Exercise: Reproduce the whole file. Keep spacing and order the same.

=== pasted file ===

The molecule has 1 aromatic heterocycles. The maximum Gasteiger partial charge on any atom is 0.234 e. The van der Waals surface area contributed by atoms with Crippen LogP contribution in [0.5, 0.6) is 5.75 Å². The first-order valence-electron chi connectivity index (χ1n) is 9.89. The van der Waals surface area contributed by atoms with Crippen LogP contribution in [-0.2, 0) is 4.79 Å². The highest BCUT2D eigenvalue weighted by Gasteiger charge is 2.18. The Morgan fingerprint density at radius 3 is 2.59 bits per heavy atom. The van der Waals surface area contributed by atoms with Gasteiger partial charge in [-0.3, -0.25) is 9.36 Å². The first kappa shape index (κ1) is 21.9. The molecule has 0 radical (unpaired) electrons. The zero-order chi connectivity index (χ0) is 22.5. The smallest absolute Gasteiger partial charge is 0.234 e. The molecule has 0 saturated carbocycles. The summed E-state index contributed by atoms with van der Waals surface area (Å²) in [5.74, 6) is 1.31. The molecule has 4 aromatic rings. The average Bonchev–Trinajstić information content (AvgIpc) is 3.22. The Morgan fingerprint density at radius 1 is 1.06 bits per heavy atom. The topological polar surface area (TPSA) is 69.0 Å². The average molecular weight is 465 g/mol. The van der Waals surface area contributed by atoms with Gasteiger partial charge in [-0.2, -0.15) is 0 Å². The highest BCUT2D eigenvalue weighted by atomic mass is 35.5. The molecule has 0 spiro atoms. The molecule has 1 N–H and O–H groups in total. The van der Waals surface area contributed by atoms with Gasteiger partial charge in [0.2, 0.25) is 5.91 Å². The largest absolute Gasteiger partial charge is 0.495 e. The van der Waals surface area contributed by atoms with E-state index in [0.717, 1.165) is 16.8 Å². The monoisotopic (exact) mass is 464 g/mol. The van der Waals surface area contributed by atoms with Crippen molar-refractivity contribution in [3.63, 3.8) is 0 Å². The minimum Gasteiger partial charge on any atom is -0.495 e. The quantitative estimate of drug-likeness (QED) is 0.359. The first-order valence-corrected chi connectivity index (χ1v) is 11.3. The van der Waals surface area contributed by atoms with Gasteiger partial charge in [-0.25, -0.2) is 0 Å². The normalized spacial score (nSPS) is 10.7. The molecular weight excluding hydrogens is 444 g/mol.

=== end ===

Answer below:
The molecule has 1 aromatic heterocycles. The maximum Gasteiger partial charge on any atom is 0.234 e. The van der Waals surface area contributed by atoms with Crippen LogP contribution in [0.5, 0.6) is 5.75 Å². The first-order valence-electron chi connectivity index (χ1n) is 9.89. The van der Waals surface area contributed by atoms with Crippen LogP contribution in [-0.2, 0) is 4.79 Å². The highest BCUT2D eigenvalue weighted by Gasteiger charge is 2.18. The Morgan fingerprint density at radius 3 is 2.59 bits per heavy atom. The van der Waals surface area contributed by atoms with Gasteiger partial charge in [-0.3, -0.25) is 9.36 Å². The first kappa shape index (κ1) is 21.9. The molecule has 0 radical (unpaired) electrons. The zero-order chi connectivity index (χ0) is 22.5. The smallest absolute Gasteiger partial charge is 0.234 e. The molecule has 0 saturated carbocycles. The summed E-state index contributed by atoms with van der Waals surface area (Å²) in [5.74, 6) is 1.31. The molecule has 4 aromatic rings. The average Bonchev–Trinajstić information content (AvgIpc) is 3.22. The Morgan fingerprint density at radius 1 is 1.06 bits per heavy atom. The topological polar surface area (TPSA) is 69.0 Å². The average molecular weight is 465 g/mol. The van der Waals surface area contributed by atoms with Gasteiger partial charge in [-0.2, -0.15) is 0 Å². The highest BCUT2D eigenvalue weighted by atomic mass is 35.5. The molecule has 0 spiro atoms. The molecule has 1 N–H and O–H groups in total. The van der Waals surface area contributed by atoms with Gasteiger partial charge in [0.2, 0.25) is 5.91 Å². The largest absolute Gasteiger partial charge is 0.495 e. The van der Waals surface area contributed by atoms with E-state index in [0.717, 1.165) is 16.8 Å². The monoisotopic (exact) mass is 464 g/mol. The van der Waals surface area contributed by atoms with Crippen molar-refractivity contribution in [3.63, 3.8) is 0 Å². The minimum Gasteiger partial charge on any atom is -0.495 e. The quantitative estimate of drug-likeness (QED) is 0.359. The first-order valence-corrected chi connectivity index (χ1v) is 11.3. The van der Waals surface area contributed by atoms with Gasteiger partial charge in [-0.25, -0.2) is 0 Å². The normalized spacial score (nSPS) is 10.7. The molecular weight excluding hydrogens is 444 g/mol.